2. Adrenocorticotropic hormone administration: A standardised dose (1 μg/kg), of ACTH (Synacthen Depot, tetracosactide 1 mg/mL, Lot S1358, Novartis, South Africa) was administered once to each of the six cows at time 0 [27].

  3. Extraction of blood samples: Blood samples (approximately 6 mL) were collected whilst the animals were restrained in a crush pen with the head in a head gate through jugular venepuncture into tubes containing SST gel. A nose grip was also used for stable restraint. Baseline samples were collected 10 min prior to ACTH administration. Thereafter, samples were drawn every 10 min for 1 h [28], to obtain a total of eight samples per animal. Samples were placed on wet ice (4°C) and then centrifuged for 10 min at 3,550×g (22°C). The serum was then transferred to red-topped tubes (4 mL) with a Clot Activator and stored at −20°C until analysis for cortisol.

  4. Extraction of saliva samples: Saliva samples were collected immediately after blood sample collection using cotton based swabs (Salivette cortisol; Sarstedt, Nümbrecht-Rommelsdorf, Germany), which provided a method for easy and safe collection. Cotton balls were also used to collect drooling saliva to maximise the amount of saliva collected. The cotton swabs were inserted at an angle of the lips into the mouths of the cows with the help of a nose grip until well soaked [29]. Each swab and the corresponding cotton ball were then placed in the salivette tube which was placed on ice (4°C). The samples were centrifuged at 1,000×g for 2 min at 20°C. The swabs and cotton balls were removed together with the inner tube of the salivettes. The saliva which collected into the outer tubes was immediately stored at −20°C until analysis. Salivary cortisol was determined by competitive enzyme-linked immunosorbent assay (ELISA).

  5. Cortisol analysis in plasma and saliva: Blood plasma samples were defrosted and vortexed (Vortex Genie-2, Scientific Industries Inc, New York, USA) at room temperature (24°C). Quantification of plasma cortisol was then done by ELISA using a Cortisol ELISA kit (IBL International, GmBH, Hamburg, Germany, RE52611) as described by Olbrich and Dittmar [30].

Saliva samples were defrosted and centrifuged at 7°C, 1,200 ×g for 10 mins and cortisol levels were measured as explained for plasma cortisol. The intra-assay coefficient of variation (CV) ranged from 3.1% to 6.1% for saliva, and 5.9% to 9.9% for plasma. The inter-assay CV ranged from 4.2% to 17.0% for saliva and 13.0% to 20.0% for plasma. The detection limits of the saliva and plasma assays were 0.083 nmol/L and 0.14 nmol/L, respectively. For both saliva and blood plasma, optical density measurements were done at 450 nm using a photometer Multiskan Ascent with a Genesis Lite microplate computer programme (Labsystem, Finland).

Statistical analysis

Experiment 1

Data on subjective scores were square root transformed. Thereafter, all data on FGM concentrations, rectal temperature; avoidance, chute, crush, urinating, defecating and vocalising behaviour scores, were analysed using a repeated measure PROC general linear model procedure of Statistical Analysis System (SAS Inst. Inc., Cary, NC, USA). A repeated measures analysis of covariance with weight as a covariate, was run to determine the differences within variables. Week of sampling and age were fixed factors and animal was a random variable. Significant differences among means were tested by use of the Fisher’s least significant differences method at p<0.05. The model was differences were considered statistically different at p<0.05. The model used was as follows: Yijk = μ+αij+γ(W*) +ɛijk; where; Yijk is the response variable (physiological and subjective parameters); μ is the mean; αi is the effect of sampling week (i = 1, 2, 3, 4, 5); βj is the effect of group (1, 2, 3); γ(W*) is the adjusted covariate mean and ɛijk is the standard error. Pearson’s correlation coefficients were also determined using SAS.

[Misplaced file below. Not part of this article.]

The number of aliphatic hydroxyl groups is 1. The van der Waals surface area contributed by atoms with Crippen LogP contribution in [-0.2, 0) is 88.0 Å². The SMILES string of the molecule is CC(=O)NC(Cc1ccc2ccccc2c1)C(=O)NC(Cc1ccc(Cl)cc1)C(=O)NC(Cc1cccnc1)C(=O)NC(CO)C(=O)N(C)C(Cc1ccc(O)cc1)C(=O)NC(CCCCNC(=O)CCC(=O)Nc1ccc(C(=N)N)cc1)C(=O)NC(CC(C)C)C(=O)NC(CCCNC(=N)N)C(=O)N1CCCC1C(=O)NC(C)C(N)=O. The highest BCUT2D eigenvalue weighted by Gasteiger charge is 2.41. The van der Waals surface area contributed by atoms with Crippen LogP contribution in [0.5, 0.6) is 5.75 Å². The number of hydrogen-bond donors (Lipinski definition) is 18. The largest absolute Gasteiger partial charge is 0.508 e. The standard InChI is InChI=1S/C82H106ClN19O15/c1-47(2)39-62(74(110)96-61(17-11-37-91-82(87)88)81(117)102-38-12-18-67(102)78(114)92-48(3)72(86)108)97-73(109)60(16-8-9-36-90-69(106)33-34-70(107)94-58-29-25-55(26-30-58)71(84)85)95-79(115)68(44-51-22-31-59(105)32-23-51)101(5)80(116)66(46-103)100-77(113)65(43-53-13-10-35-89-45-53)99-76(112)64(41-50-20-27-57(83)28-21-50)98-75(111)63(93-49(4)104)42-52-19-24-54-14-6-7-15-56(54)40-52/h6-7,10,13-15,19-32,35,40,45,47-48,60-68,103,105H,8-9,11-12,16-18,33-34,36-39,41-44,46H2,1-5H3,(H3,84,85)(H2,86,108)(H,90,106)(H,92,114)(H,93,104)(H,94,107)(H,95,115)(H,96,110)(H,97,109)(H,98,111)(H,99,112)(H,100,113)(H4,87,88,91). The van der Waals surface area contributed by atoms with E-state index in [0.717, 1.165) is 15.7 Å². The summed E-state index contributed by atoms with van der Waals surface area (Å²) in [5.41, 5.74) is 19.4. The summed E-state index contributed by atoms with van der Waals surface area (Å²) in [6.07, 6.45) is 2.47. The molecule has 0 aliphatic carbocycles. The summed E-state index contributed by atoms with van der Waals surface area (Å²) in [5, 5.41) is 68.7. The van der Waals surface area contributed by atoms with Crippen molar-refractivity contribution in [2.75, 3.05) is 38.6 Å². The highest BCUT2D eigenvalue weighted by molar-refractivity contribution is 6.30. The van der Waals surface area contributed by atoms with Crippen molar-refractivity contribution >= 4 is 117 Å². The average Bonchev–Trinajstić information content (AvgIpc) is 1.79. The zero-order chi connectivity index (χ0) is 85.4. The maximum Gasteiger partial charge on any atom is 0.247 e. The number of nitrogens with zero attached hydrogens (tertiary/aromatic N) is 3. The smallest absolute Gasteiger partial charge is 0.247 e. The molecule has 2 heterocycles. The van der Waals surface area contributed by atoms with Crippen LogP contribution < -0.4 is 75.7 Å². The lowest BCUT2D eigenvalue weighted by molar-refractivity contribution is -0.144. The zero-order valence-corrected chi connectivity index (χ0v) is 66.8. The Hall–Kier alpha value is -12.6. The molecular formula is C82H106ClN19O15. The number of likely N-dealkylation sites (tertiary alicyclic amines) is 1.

Experiment 2

Data were analysed by means of a repeated measures general linear model of SAS. The individual cow was a random variable and time was a repeated factor. Data for plasma cortisol was adjusted for normality using the log-transformation. Significance was set at p<0.05 and values are given as means±standard error of the mean (SEM). To assess the relationship between plasma and saliva cortisol the CORR procedure of SAS was used.


Experiment 1

The FGM were assayed and rectal temperatures were measured in addition to observing stress-related behaviour. The FGM and rectal temperatures were different throughout the sampling weeks (Table 2). Repeated handling, however affected the physiological parameters, avoidance and crush behaviour as well as excretory behaviour. The FGM can be estimated to quantify the level of stress an animal is subjected to. We anticipated that with each handling encounter, FGM values would decrease. From our findings, the values were erratic, however, they are generally comparable to those reported by Xavier et al [31]. When there is an overrepresentation of faeces of some individuals, FGM values can be inconsistent [32]. Our study was however characterised by individual identification of each faecal sample, making the source of variability relatively indeterminable. In the same way, we recorded variable rectal temperature values, though they were analogous to those reported by Gruber et al [15] (range: 38.3°C to 40.8°C). Restlessness as a result of movements associated with the experimental procedures could have triggered irregular blood flow thereby stimulating erratic rectal temperatures. In addition, variable responses of the different individuals could have contributed to erraticism. Furthermore, Grandin [14] highlighted that such inconsistencies in the physiological parameters can be attributed to fear, a psychological stressor.